What would you do if you tried to reopen a claim for Asbestosis or-what the hey- hammertoe, and they refused to reopen it? Hell, it happens all the time. But try this one on for size. You file to reopen and VA fights you from one hedgerow to the next all the way to the Court, all the while telling you you have not presented new and material evidence to do so. In a desperate attempt to avoid allowing said reopening, they opt to give you another C&P to prove you do not deserve it. Meet Joseph E. Barnett.
Joe Barnett was a squid lifer from 1951 to 1970. Considering how much asbestos they used in ships back then, one wonders how he could not be suffering from it rather than the obverse. When I see these things, I point to VA math and say that anyone who could come up with that convoluted regulation can rationalize anything. And somehow they did-more than once. This is a reopening of a prior, denied claim and means he attempted this at some time in the past with no luck. This often sets the tone of the discussion and creates a “deaf ear” syndrome within the VA.
New and material evidence, for VA purposes, is a low bar to overcome-or should be. We are constantly lulled into complacency with the assurance of nonadversarial justice that will permit even the wildest and woolliest of stories to substantiate our claims. VA is supposed to perform due diligence, even with a smile on their faces, and at least pretend to entertain our requests. With the credibility problems of promising all manner of reform these days, the casualty is the Veteran with a “marginal” claim. Quite simply, a lot of babies are being thrown out with the bathwater and no one is complaining-least of all the babies. This explains why 85% of us lose by the way. We don’t appeal.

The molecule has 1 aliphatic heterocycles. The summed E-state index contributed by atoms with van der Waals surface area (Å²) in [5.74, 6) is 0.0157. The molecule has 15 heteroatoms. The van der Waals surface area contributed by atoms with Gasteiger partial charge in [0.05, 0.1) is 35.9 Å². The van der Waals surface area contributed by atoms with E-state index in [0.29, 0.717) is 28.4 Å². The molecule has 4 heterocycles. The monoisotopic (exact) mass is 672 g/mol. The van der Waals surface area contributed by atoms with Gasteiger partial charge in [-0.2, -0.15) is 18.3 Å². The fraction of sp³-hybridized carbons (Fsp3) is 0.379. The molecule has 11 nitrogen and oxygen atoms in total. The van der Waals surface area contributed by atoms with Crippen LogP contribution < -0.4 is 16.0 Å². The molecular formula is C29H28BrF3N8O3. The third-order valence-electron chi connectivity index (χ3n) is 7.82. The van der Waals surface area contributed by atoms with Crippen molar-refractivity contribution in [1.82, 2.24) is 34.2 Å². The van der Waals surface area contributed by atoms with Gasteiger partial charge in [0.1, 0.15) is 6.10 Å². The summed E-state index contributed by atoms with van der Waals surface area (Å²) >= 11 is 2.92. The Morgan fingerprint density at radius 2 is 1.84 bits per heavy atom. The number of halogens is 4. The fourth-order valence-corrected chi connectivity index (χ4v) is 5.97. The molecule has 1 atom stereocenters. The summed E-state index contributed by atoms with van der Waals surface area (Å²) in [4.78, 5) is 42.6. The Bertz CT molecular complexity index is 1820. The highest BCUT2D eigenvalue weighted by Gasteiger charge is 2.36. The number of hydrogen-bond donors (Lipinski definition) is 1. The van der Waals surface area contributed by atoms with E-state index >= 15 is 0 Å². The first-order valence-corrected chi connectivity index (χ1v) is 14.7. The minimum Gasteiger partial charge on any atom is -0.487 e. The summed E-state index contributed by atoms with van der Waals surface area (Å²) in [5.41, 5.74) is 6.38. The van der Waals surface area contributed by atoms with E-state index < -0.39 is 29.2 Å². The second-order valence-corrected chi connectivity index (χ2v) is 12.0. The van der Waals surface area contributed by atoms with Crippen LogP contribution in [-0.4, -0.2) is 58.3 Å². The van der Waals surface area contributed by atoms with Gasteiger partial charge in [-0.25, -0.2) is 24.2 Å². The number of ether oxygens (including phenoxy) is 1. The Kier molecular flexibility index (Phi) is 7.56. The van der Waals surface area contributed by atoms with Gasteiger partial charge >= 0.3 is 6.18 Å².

Joe arrived at the RO, probably back in 2007 or so, and attempted to reopen with nothing more than a lay statement that a nurse had opined asbestos “could definitely have caused chronic obstructive pulmonary disease (COPD) or at least made it worse”. Most of us who help Vets would probably focus on the word “could” in the prior phrase and cringe at his prospects without a nexus letter tying his COPD to asbestos.